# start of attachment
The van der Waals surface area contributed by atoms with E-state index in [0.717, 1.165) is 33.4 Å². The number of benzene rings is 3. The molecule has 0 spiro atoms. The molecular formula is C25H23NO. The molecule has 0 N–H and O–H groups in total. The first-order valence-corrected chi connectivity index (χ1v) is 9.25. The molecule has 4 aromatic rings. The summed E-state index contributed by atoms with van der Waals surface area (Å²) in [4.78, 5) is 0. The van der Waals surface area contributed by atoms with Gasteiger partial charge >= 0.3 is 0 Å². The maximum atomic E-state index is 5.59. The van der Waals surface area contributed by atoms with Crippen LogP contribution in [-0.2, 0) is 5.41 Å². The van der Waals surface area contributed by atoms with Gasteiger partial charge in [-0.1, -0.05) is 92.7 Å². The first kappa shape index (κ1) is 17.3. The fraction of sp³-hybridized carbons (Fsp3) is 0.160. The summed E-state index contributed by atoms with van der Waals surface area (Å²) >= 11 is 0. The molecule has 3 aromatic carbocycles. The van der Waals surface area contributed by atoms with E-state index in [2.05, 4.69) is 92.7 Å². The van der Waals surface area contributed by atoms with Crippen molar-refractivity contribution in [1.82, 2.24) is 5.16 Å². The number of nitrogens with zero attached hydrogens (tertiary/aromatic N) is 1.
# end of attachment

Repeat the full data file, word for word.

The van der Waals surface area contributed by atoms with E-state index in [0.717, 1.165) is 33.4 Å². The number of benzene rings is 3. The molecule has 0 spiro atoms. The molecular formula is C25H23NO. The molecule has 0 N–H and O–H groups in total. The first-order valence-corrected chi connectivity index (χ1v) is 9.25. The molecule has 4 aromatic rings. The summed E-state index contributed by atoms with van der Waals surface area (Å²) in [4.78, 5) is 0. The van der Waals surface area contributed by atoms with Gasteiger partial charge >= 0.3 is 0 Å². The maximum atomic E-state index is 5.59. The van der Waals surface area contributed by atoms with Crippen LogP contribution in [-0.2, 0) is 5.41 Å². The van der Waals surface area contributed by atoms with Gasteiger partial charge in [-0.1, -0.05) is 92.7 Å². The first kappa shape index (κ1) is 17.3. The fraction of sp³-hybridized carbons (Fsp3) is 0.160. The summed E-state index contributed by atoms with van der Waals surface area (Å²) >= 11 is 0. The molecule has 3 aromatic carbocycles. The van der Waals surface area contributed by atoms with E-state index in [2.05, 4.69) is 92.7 Å². The van der Waals surface area contributed by atoms with Crippen molar-refractivity contribution in [1.82, 2.24) is 5.16 Å². The number of nitrogens with zero attached hydrogens (tertiary/aromatic N) is 1.